Ylva Johansson, EU Commissioner for Home Affairs | Photo: Imago Images/ZUMA Wire/F.Sierakowski
Ylva Johansson, EU Commissioner for Home Affairs | Photo: Imago Images/ZUMA Wire/F.Sierakowski

Ylva Johansson EU's commissioner for home affairs has rung the alarm bell over a possible coronavirus outbreak in one of the overcrowded Greek migrant camps. She told DW this must be avoided at all cost.

Greece has quarantined a migrant camp on Thursday after 20 asylum-seekers tested positive for coronavirus.

All the camps are overcrowded, so DW asked Ylva Johansson the European Union commissioner for home affairs, whose portfolio includes migration, what the EU would do if COVID-19 were to spread in the overcrowded camps.

Ylva Johansson: We have to avoid that. We have to do everything to avoid that crisis. That's why we are working very hard now to set up an emergency response action plan together with the Greek authorities. And this is now in place. What we should do now is to immediately evacuate the most vulnerable individuals out of these camps so that they can be secured in hotel rooms or apartments and not be affected if the virus in these camps and also supporting with medical equipment, medical staff and other kinds of measures that we now make available for the Greek authorities and for IOM, UNHCR, that we are working closely with to deal with this situation.

DW: It has been weeks since a group of EU countries agreed to take in hundreds of unaccompanied minors from the migrant camps. You're saying now that that action plan will swing into immediate effect to evacuate those kids?

No. This is the emergency plan is to evacuate the most vulnerable old people, sick people out of the camps to safe areas like hotel rooms that are available right now outside the camp so they will not stay in these conditions in the camps. The relocation of the unaccompanied minors is also going quite well. We have eight member states that are ready to welcome these are children. And I do hope that the first relocation will take place in the coming week so that they are now being transferred to transit centers where they are also being tested for the coronavirus and prepared for the relocation to these member states that are welcoming them. And for me, this is a very important message of practical solidarity in these times where we need to lead to pressure on these overcrowded camps on islands.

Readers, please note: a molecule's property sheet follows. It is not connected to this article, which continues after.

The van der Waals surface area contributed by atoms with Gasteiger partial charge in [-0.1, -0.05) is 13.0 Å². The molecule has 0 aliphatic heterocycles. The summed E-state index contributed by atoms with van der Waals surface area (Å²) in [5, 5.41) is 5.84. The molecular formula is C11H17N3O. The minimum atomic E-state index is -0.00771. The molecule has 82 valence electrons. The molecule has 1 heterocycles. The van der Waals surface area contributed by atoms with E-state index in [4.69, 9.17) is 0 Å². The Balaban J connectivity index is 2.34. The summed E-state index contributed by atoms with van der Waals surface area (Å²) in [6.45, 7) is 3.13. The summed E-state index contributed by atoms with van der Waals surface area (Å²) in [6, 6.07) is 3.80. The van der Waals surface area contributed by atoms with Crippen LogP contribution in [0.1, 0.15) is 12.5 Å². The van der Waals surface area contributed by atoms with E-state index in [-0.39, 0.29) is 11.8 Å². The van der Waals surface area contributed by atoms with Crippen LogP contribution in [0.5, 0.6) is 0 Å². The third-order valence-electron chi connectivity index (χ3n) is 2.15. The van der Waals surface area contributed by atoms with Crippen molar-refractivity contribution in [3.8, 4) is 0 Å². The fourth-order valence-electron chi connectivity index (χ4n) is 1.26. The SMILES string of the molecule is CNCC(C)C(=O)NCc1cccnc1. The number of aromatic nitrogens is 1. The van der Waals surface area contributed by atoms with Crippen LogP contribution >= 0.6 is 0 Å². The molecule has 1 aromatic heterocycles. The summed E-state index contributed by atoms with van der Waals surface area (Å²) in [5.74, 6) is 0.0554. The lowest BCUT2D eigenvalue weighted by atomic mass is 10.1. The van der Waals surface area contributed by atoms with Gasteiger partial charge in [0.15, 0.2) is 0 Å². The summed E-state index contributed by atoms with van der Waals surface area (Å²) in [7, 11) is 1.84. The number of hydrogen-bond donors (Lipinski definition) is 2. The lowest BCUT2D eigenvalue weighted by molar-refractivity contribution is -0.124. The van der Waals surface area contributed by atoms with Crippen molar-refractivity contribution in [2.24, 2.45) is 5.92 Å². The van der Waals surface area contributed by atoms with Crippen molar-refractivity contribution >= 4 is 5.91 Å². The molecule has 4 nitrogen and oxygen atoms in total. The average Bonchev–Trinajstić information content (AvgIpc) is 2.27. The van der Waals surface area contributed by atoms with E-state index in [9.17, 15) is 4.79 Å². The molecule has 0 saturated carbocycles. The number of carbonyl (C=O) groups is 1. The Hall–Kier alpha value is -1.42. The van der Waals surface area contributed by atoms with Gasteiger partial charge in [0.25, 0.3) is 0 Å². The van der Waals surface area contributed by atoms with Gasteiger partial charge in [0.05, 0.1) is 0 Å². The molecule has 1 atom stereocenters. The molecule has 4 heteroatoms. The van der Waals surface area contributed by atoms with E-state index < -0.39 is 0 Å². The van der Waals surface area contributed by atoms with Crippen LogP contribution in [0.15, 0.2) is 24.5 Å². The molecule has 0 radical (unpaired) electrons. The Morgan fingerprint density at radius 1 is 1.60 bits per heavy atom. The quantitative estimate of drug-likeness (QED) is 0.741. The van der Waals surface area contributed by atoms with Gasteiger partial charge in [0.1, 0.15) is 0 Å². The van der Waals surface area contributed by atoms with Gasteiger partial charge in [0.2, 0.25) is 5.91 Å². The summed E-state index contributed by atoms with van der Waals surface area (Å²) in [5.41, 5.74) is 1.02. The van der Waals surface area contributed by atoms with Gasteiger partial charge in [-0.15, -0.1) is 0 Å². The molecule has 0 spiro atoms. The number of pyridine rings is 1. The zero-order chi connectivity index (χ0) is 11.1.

You're preaching solidarity, but why is it been so difficult to find a solution for the migrants and refugees who have been stranded there, some of them for years now?

Since I took office, we have been working, working very hard to find a new deal on migration and asylum that I will propose soon, and I hope that could be acceptable for all member states. We are also working quite close together with the Greek government and the Greek authorities and the UN organizations to help have better conditions in this overcrowded camp and to relieve the pressure on these camps by relocating people out of these camps and also to return people.

Who then is actually responsible for the situation in Greece?

Of course, the Greek government is responsible for a situation in Greece, but they can't act alone. We have to show solidarity. The European Commission is providing a huge lot of money and practical things with people on the ground helping, working, day and night to help them. We're also engaging NGOs and UN organizations to help them. The Greek authorities and the Greek government is responsible, but we all are responsible to show practical solidarity towards Greece and the migrants in these overcrowded camps right now.

First published: April 2, 2020

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